Foreign direct investments (FDI) recorded net inflows of US$566 million in September 2019, 2.9 percent lower than the US$582 million net inflows posted in the same period last year.1,2 This was mainly due to the decline in non-residents’ net investments in debt instruments. However, the reversal of net equity capital investments from net outflows to net inflows mitigated the decrease in net investments in debt instruments. Net investments in debt instruments (consisting mainly of intercompany borrowings/lending between foreign direct investors and their subsidiaries/affiliates in the Philippines) decreased by 36 percent to US$395 million (from US$618 million). Meanwhile, non-residents’ net equity capital investments posted a 182 percent growth to US$96 million (from net equity capital withdrawals of US$117 million) as placements increased by 79.5 percent (from US$69 million to US$125 million), while withdrawals declined by 84.8 percent (from US$187 million to US$28 million). Equity capital placements during the period were sourced largely from Japan, Taiwan, the United States, Hong Kong, and Netherlands. These investments were channeled mainly to 1) financial and insurance, 2) manufacturing, and 3) real estate industries. Reinvestment of earnings declined by 9.4 percent to US$74 million from US$82 million in the same month last year.
On a cumulative basis, FDI for the first three quarters of 2019 recorded net inflows of US$5.1 billion, 36.9 percent lower than the US$8.1 billion net inflows registered last year. The slowdown in inflows reflected the adverse effects of the prolonged trade disputes, which continued to affect global growth negatively and prompted foreign investors to hold off their investment plans in emerging markets including the Philippines, until global growth outlook improves. Consequently, non-residents’ net investments in debt instruments declined by 32.6 percent to US$3.7billion (from US$5.5 billion) and equity capital by 66.7 percent to US$632 million (from US$1.9 billion). Net equity capital investments decreased as placements dipped by 45.7 percent to US$1.2 billion (from US$2.3 billion), while withdrawals increased by 58.7 percent to US$607 million (from US$382 million). The bulk of equity capital placements during the period emanated from Japan, the United States, Singapore, China, and South Korea. The industries that benefited from said capital infusions were 1) financial and insurance, 2) real estate, and 3) manufacturing. Meanwhile, reinvestment of earnings amounted to US$746 million during the period from US$663 million a year ago.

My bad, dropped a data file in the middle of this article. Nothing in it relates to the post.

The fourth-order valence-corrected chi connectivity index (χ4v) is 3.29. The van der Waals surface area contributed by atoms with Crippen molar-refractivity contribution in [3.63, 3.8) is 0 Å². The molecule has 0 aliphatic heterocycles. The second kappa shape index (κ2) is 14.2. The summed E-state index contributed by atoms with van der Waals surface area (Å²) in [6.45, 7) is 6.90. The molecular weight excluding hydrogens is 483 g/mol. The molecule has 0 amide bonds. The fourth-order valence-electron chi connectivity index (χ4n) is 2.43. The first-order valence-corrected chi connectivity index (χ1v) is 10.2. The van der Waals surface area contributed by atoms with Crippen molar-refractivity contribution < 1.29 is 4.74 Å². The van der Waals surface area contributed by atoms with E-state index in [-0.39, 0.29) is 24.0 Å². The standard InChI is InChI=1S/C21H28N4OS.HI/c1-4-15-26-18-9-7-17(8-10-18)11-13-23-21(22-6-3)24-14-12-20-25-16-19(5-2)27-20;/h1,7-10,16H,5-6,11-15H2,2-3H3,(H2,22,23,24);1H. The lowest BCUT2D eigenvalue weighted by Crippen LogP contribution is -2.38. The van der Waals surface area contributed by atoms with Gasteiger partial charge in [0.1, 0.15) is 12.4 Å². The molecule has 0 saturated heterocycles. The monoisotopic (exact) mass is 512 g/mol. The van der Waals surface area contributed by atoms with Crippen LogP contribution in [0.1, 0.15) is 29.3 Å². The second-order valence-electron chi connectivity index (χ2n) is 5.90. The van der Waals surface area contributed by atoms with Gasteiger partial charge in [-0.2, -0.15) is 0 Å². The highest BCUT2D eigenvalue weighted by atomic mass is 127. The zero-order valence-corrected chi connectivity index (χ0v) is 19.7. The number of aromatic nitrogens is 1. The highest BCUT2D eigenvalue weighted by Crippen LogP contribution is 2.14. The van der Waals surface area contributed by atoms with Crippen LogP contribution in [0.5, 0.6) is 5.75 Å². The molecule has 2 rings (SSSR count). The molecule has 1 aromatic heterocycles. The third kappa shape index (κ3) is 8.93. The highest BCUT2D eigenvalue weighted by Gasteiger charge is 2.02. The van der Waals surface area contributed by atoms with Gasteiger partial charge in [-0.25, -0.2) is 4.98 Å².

1 Based on the Balance of Payments and International Investment Position Manual, 6th edition (BPM6) which uses the asset and liability principle in the compilation of FDI statistics. Under the asset and liability principle, claims of non-resident direct investment enterprises from resident direct investors are presented as reverse investment under net incurrence of liabilities/non-residents’ investments in the Philippines (previously presented in the Balance of Payments Manual, 5th edition (BPM5) as negative entry under assets/residents’ investments abroad). Conversely, claims of resident direct investment enterprises from foreign direct investors are presented as reverse investment under net acquisition of financial assets/residents’ investments abroad (previously presented as negative entry under liabilities/non-residents’ investments in the Philippines).
2 BSP statistics on FDI covers actual investment inflows, which could be in the form of equity capital, reinvestment of earnings, and borrowings between affiliates. In contrast to investment data from other government sources, the BSP’s FDI data include investments where ownership by the foreign enterprise is at least 10 percent. Meanwhile, FDI data of Investment Promotion Agencies (IPAs) do not make use of the 10 percent threshold and include borrowings from foreign sources that are non-affiliates of the domestic company. Furthermore, the BSP’s FDI data are presented in net terms (i.e., equity capital placements less withdrawals), while the IPAs’ FDI do not account for equity withdrawals.
Source: Bangko Sentral ng Pilipinas (BSP)